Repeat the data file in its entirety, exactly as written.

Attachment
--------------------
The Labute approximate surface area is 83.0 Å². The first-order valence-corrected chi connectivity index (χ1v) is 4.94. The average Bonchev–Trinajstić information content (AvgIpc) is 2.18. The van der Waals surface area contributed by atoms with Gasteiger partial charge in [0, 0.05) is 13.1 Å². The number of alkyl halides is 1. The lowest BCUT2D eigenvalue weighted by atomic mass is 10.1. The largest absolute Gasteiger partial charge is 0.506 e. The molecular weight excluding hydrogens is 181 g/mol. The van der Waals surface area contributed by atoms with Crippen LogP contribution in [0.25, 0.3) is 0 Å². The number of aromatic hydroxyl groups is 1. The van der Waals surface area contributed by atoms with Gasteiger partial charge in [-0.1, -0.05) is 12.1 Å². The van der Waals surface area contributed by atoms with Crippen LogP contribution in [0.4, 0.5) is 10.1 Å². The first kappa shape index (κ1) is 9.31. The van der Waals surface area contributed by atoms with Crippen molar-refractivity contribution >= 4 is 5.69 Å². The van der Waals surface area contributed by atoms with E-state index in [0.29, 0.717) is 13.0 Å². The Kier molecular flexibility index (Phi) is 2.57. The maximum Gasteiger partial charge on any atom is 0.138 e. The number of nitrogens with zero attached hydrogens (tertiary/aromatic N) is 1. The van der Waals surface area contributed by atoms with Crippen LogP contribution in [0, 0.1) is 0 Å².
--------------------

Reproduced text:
The Labute approximate surface area is 83.0 Å². The first-order valence-corrected chi connectivity index (χ1v) is 4.94. The average Bonchev–Trinajstić information content (AvgIpc) is 2.18. The van der Waals surface area contributed by atoms with Gasteiger partial charge in [0, 0.05) is 13.1 Å². The number of alkyl halides is 1. The lowest BCUT2D eigenvalue weighted by atomic mass is 10.1. The largest absolute Gasteiger partial charge is 0.506 e. The molecular weight excluding hydrogens is 181 g/mol. The van der Waals surface area contributed by atoms with Crippen LogP contribution in [0.25, 0.3) is 0 Å². The number of aromatic hydroxyl groups is 1. The van der Waals surface area contributed by atoms with Gasteiger partial charge in [-0.1, -0.05) is 12.1 Å². The van der Waals surface area contributed by atoms with Crippen LogP contribution in [0.4, 0.5) is 10.1 Å². The first kappa shape index (κ1) is 9.31. The van der Waals surface area contributed by atoms with Crippen molar-refractivity contribution >= 4 is 5.69 Å². The van der Waals surface area contributed by atoms with E-state index in [0.29, 0.717) is 13.0 Å². The Kier molecular flexibility index (Phi) is 2.57. The maximum Gasteiger partial charge on any atom is 0.138 e. The number of nitrogens with zero attached hydrogens (tertiary/aromatic N) is 1. The van der Waals surface area contributed by atoms with Crippen LogP contribution in [0, 0.1) is 0 Å².